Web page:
Carwyn James treated rugby football as if it was an art form and aesthetics part of the coaching manual. This son of a miner, from Cefneithin in the Gwendraeth Valley, was a cultivated literary scholar, an accomplished linguist, a teacher, and a would-be patriot politician, who also won two caps for Wales. He was the first man to coach any British Lions side to overseas victory, and still the only one to beat the All Blacks in a series in New Zealand. That was in 1971, and it was followed in 1972 by the triumph of his beloved Llanelli against the touring All Blacks at Stradey Park. These were the high-water marks of a life of complexity and contradiction. His subsequent and successful career as broadcaster and journalist and then a return to the game as a coach in Italy never quite settled his restless nature.
After his sudden death, alone in an Amsterdam hotel, his close friend, the Pontypridd-born writer, Alun Richards set out through what he called “A Personal Memoir” to reflect on the enigma that had been Carwyn. The result, a masterpiece of sports writing, is a reflection on the connected yet divergent cultural forces which had shaped both the rugby coach and the author; a dazzling sidestep of an essay in both social and personal interpretation.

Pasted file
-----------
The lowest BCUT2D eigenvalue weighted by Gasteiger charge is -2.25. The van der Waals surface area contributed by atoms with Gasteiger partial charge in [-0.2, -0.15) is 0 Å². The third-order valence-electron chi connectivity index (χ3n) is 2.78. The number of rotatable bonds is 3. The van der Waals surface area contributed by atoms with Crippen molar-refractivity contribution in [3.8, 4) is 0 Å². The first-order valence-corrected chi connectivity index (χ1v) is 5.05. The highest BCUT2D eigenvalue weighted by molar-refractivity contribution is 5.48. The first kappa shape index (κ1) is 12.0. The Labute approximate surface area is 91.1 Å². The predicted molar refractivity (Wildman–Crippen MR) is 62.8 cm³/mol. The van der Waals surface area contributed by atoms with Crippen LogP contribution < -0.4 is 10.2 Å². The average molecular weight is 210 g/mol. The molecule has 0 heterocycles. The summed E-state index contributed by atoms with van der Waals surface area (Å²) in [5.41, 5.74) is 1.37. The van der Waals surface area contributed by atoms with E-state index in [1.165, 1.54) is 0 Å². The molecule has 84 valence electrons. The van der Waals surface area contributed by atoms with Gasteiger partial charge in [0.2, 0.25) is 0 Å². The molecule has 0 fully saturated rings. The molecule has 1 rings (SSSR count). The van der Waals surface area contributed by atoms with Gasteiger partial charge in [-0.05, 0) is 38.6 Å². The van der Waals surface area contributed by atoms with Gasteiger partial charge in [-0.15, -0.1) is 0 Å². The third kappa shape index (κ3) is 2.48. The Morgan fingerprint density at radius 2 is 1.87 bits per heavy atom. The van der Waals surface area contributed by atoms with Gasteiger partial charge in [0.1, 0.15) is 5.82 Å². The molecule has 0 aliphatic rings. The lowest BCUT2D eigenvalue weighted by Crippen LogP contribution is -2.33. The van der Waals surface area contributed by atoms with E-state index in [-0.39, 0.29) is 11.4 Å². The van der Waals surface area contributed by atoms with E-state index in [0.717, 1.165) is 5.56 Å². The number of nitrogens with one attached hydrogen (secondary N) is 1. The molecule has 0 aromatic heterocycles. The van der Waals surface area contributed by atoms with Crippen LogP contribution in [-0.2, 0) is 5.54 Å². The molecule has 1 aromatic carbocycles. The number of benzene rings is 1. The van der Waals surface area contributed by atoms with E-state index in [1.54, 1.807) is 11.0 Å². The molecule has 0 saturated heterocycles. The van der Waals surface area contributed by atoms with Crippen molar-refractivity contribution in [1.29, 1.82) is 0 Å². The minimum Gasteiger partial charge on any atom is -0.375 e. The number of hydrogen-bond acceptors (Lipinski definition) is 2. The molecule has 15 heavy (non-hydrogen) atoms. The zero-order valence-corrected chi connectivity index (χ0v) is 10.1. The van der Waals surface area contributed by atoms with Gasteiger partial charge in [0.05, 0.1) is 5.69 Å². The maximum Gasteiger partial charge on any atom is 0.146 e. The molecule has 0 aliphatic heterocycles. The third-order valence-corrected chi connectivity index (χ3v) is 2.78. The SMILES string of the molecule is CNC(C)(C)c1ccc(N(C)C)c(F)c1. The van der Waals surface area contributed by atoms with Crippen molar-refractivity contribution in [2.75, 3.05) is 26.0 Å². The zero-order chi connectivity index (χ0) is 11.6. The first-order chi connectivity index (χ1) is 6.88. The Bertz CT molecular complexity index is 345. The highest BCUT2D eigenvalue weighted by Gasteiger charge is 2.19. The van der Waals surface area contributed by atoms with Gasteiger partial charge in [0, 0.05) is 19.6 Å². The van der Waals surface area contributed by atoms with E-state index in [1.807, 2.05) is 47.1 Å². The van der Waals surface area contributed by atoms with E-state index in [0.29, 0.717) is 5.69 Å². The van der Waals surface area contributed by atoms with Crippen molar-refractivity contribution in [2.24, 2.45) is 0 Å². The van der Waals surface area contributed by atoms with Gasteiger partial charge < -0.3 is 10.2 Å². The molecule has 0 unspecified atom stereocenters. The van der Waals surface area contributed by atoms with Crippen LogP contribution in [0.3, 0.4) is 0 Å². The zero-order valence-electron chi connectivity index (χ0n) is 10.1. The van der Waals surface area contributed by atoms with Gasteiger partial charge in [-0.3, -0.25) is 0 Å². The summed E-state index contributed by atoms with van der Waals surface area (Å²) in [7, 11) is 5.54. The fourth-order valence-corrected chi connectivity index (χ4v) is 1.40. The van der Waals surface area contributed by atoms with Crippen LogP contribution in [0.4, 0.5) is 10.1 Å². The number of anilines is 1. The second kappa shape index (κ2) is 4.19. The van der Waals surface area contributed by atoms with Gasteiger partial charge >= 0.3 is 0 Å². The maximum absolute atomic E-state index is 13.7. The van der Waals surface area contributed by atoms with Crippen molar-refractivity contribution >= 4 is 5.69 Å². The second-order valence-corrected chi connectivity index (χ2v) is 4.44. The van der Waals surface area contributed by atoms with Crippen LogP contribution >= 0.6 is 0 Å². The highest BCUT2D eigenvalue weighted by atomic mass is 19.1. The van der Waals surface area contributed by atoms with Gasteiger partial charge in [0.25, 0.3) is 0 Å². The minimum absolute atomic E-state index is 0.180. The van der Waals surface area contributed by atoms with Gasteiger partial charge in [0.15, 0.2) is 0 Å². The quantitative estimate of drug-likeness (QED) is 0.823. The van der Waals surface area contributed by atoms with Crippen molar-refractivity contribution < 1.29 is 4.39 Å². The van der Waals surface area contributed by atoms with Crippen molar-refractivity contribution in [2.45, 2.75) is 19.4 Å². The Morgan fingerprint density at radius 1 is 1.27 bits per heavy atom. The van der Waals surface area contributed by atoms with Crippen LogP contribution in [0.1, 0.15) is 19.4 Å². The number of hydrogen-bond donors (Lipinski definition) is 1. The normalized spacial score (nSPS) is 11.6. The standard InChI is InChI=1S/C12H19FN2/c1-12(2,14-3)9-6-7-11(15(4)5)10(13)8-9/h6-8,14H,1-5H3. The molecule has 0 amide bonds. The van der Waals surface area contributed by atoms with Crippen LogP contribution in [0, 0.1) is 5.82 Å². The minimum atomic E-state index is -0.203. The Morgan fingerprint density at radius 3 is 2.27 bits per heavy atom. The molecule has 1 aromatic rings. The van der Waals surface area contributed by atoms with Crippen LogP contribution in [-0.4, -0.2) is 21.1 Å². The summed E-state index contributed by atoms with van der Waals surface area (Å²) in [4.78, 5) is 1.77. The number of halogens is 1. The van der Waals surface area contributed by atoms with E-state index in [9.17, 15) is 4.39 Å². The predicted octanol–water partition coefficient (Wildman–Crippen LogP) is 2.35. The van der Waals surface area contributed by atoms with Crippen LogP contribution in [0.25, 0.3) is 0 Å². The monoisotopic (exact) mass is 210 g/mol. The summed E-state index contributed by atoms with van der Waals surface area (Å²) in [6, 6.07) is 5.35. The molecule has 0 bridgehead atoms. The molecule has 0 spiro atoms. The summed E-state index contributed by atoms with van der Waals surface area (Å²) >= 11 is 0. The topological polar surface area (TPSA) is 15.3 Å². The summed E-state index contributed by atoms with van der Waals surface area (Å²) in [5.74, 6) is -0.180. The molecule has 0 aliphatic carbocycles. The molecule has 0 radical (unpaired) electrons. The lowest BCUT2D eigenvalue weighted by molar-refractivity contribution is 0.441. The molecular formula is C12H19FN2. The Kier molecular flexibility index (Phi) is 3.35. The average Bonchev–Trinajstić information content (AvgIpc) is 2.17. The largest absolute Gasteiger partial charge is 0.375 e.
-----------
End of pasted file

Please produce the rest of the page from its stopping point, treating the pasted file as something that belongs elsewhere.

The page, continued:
“One of the most readable books on rugby... a stylish contribution to the game’s history.” The Times
“The best evocation there is of this charismatic if restless man.” Gerald Davies
“The Welsh persona is at the heart of Alun Richards’s book, so much so that the reader could be forgiven for imagining that Dylan Thomas played fly half for Swansea and that Harry Secombe hooked for Pontypool, and perhaps still does... untold pleasure and excitement.” Chris Laidlaw, The Sunday Times
“A craftsman, a wordsmith who can compel you to re-read and savour a sentence, a paragraph or a number of pages...” The Observer
“Stayed up half the night and cracked the dawn. Loved it.” Cliff Morgan
“A beautifully written insight into the very heart and soul of Welsh Rugby and a handsome addition to the literature of the game.” Bill McLaren